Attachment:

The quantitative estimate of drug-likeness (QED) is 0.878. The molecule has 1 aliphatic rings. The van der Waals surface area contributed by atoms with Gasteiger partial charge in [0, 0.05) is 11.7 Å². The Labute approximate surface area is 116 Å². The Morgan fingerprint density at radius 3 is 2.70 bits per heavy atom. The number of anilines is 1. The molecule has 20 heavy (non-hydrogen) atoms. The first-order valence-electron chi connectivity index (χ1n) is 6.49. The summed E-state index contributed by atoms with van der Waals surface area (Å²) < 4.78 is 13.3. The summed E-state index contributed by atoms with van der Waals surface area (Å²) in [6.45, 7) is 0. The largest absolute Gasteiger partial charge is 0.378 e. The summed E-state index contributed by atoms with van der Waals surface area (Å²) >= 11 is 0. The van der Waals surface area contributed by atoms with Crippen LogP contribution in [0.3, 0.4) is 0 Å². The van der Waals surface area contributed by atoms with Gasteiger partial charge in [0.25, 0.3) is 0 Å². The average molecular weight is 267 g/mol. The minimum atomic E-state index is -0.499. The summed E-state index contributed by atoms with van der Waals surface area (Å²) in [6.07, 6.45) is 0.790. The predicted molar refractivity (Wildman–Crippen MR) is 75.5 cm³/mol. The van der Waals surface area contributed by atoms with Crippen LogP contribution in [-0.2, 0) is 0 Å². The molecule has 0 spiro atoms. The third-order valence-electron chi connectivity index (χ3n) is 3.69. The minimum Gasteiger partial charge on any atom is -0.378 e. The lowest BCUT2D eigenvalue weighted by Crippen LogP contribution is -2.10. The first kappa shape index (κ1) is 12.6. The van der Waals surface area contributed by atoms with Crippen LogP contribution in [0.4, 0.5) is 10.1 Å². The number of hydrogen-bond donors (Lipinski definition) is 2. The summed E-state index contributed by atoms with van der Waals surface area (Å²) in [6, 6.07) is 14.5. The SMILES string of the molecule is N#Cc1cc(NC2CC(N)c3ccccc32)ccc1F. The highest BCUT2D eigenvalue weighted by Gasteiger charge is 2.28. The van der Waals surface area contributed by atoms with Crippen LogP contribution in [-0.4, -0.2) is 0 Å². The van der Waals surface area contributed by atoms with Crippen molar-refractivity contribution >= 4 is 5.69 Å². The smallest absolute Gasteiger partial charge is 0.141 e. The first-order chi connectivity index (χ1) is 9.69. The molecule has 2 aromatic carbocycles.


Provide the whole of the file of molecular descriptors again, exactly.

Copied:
The quantitative estimate of drug-likeness (QED) is 0.878. The molecule has 1 aliphatic rings. The van der Waals surface area contributed by atoms with Gasteiger partial charge in [0, 0.05) is 11.7 Å². The Labute approximate surface area is 116 Å². The Morgan fingerprint density at radius 3 is 2.70 bits per heavy atom. The number of anilines is 1. The molecule has 20 heavy (non-hydrogen) atoms. The first-order valence-electron chi connectivity index (χ1n) is 6.49. The summed E-state index contributed by atoms with van der Waals surface area (Å²) < 4.78 is 13.3. The summed E-state index contributed by atoms with van der Waals surface area (Å²) in [6.45, 7) is 0. The largest absolute Gasteiger partial charge is 0.378 e. The summed E-state index contributed by atoms with van der Waals surface area (Å²) >= 11 is 0. The van der Waals surface area contributed by atoms with Crippen LogP contribution in [0.3, 0.4) is 0 Å². The van der Waals surface area contributed by atoms with Gasteiger partial charge in [0.25, 0.3) is 0 Å². The average molecular weight is 267 g/mol. The minimum atomic E-state index is -0.499. The summed E-state index contributed by atoms with van der Waals surface area (Å²) in [6.07, 6.45) is 0.790. The predicted molar refractivity (Wildman–Crippen MR) is 75.5 cm³/mol. The van der Waals surface area contributed by atoms with Crippen LogP contribution in [-0.2, 0) is 0 Å². The molecule has 0 spiro atoms. The third-order valence-electron chi connectivity index (χ3n) is 3.69. The minimum Gasteiger partial charge on any atom is -0.378 e. The lowest BCUT2D eigenvalue weighted by Crippen LogP contribution is -2.10. The first kappa shape index (κ1) is 12.6. The van der Waals surface area contributed by atoms with Crippen LogP contribution in [0.4, 0.5) is 10.1 Å². The number of hydrogen-bond donors (Lipinski definition) is 2. The summed E-state index contributed by atoms with van der Waals surface area (Å²) in [6, 6.07) is 14.5. The SMILES string of the molecule is N#Cc1cc(NC2CC(N)c3ccccc32)ccc1F. The highest BCUT2D eigenvalue weighted by Gasteiger charge is 2.28. The van der Waals surface area contributed by atoms with Crippen LogP contribution in [-0.4, -0.2) is 0 Å². The van der Waals surface area contributed by atoms with Crippen molar-refractivity contribution >= 4 is 5.69 Å². The smallest absolute Gasteiger partial charge is 0.141 e. The first-order chi connectivity index (χ1) is 9.69. The molecule has 2 aromatic carbocycles.